Shares in Bear Stearns Cos. continued to rise Tuesday, moving well beyond the $2-per-share price set by JPMorgan Chase & Co. to acquire the stricken brokerage firm, according to Crain's New York Business.
Bear shares rose by 33% in mid-afternoon trading Tuesday, to $6.36 a share. They traded as high as $8.50 earlier in the day.
When stocks in takeover situations trade above the deal price, it ordinarily means investors are anticipating a higher bid.
But in the case of Bear, itís probably more a case of investors closing their books after successfully betting on the firmís demise.
While itís not impossible that another firm could attempt to trump J.P. Morganís bargain sub-basement bid for Bear, the list of candidates is awfully short.
Louis Meyer, a merger arbitrage specialist at brokerage firm Oscar Gruss & Son, believes that Wachovia Corp. could make a run at Bear, though he says the North Carolina-based bank is still digesting its recent acquisition of brokerage house A.G. Edwards and would be a poor cultural fit with Bear.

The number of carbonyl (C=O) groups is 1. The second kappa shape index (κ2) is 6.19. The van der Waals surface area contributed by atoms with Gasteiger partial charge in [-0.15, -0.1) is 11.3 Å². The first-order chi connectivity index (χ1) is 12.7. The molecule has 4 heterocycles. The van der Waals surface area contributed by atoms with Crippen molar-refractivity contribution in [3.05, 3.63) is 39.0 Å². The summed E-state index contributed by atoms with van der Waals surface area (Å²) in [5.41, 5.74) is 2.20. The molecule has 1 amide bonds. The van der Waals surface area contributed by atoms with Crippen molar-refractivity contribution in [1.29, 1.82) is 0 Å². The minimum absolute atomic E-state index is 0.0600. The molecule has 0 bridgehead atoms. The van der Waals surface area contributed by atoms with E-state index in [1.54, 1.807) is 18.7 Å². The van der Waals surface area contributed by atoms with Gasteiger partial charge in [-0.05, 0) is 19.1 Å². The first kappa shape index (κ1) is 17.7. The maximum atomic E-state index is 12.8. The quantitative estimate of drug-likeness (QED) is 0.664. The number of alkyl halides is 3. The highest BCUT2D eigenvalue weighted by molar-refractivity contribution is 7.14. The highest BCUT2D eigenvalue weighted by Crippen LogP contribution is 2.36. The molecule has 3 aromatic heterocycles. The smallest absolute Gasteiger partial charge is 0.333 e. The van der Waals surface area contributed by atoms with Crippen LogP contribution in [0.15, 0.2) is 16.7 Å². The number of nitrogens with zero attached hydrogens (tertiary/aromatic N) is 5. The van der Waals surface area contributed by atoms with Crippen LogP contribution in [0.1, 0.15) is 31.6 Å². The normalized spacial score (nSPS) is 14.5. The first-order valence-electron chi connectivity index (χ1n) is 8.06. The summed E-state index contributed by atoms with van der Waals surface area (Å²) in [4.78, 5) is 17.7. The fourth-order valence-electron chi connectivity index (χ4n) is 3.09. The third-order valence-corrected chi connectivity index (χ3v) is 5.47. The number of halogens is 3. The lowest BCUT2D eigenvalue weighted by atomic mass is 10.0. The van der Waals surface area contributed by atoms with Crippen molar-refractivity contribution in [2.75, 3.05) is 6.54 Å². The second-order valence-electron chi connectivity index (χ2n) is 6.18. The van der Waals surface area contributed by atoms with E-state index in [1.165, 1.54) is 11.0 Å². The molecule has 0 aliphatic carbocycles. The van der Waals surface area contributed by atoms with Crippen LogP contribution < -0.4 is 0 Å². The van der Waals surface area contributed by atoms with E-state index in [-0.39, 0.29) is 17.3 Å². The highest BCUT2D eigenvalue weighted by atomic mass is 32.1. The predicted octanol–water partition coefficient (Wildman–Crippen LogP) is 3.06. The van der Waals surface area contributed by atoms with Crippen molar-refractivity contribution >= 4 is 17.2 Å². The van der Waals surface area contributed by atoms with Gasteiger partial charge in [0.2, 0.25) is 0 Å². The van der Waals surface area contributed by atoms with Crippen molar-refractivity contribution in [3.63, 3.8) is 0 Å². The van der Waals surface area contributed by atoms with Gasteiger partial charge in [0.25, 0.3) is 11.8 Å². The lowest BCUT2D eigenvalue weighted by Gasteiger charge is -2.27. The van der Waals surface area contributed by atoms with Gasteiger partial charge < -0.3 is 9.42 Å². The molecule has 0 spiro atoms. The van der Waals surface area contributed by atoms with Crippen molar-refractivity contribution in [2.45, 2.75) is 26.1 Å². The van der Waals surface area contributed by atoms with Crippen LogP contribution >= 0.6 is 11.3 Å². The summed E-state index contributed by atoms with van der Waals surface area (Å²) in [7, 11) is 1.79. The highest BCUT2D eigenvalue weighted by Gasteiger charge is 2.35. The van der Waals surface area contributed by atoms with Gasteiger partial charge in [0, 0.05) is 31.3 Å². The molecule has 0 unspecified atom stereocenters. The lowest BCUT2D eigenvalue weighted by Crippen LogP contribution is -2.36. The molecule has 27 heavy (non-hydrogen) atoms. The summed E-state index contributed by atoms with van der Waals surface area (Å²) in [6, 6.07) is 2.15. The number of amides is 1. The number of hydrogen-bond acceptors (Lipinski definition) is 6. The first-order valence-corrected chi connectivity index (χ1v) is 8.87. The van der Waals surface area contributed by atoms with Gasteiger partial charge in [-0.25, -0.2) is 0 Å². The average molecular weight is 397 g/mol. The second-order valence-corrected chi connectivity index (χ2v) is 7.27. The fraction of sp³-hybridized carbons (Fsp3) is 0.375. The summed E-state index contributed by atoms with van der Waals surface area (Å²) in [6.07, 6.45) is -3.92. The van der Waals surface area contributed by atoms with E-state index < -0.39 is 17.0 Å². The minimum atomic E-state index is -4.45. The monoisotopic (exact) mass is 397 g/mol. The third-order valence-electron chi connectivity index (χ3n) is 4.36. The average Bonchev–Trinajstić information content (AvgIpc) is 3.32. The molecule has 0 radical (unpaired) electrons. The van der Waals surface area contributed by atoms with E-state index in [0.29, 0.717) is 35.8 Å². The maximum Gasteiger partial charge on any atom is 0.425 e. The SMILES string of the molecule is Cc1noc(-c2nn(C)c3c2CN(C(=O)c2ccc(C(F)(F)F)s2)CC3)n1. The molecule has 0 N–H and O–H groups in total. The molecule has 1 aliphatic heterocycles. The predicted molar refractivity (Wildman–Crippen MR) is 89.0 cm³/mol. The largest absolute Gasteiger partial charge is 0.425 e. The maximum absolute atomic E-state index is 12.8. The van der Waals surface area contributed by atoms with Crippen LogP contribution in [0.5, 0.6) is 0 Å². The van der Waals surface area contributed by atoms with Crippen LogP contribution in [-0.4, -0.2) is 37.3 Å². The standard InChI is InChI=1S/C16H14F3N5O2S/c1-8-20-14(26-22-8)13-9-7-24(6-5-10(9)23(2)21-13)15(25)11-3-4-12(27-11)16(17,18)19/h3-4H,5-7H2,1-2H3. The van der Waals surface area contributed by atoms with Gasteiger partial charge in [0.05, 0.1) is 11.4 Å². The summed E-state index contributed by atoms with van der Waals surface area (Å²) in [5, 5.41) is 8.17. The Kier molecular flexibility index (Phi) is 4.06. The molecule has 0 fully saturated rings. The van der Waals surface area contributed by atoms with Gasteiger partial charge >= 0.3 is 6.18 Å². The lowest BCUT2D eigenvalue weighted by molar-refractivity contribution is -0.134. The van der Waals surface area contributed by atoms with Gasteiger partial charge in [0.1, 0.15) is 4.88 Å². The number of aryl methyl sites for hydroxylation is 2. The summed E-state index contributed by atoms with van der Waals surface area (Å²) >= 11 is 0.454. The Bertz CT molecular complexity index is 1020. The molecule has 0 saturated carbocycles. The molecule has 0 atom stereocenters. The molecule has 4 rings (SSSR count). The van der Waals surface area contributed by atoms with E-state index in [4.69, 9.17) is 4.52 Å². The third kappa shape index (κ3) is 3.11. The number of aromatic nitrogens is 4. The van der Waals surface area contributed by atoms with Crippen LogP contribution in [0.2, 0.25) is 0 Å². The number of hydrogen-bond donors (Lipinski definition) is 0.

Mr. Meyer says Citigroup is also unlikely to bid, considering that a new management team has its hands full trying to turn around the big bank.
He adds that itís unlikely the federal government would agree to a foreign buyer acquiring Bear.
ďI just donít see any alternative to the J.P. Morgan offer,Ē Mr. Meyer says. ďIím sure plenty of people at Bear are hoping for one.Ē
J.P. Morganís merger agreement gives it the right to buy up to 20% of Bearís shares at $2 each, a stake large enough to allow it to block other potential bidders. In addition, J.P. Morgan has the right to acquire the firmís Madison Avenue headquarters if the deal falls through.
Given those terms, not to mention the fact that the federal government has already blessed the J.P. Morgan offer, the odds of another bidder materializing are remote.
Instead, the rise in Bearís share price may be related to short sellers, or investors who profit when stocks fall in price.
Short sellers profit by selling shares borrowed from a broker, which they hope to replace later with stock at a lower price.
To close out their position, short-sellers need to buy shares to repay their broker loans.
About 19% of Bearís 115 million available shares were in the hands of short sellers as of the end of the last month, according to Yahoo data, suggesting plenty of investors bet big against the firm and profited enormously from Bearís misery.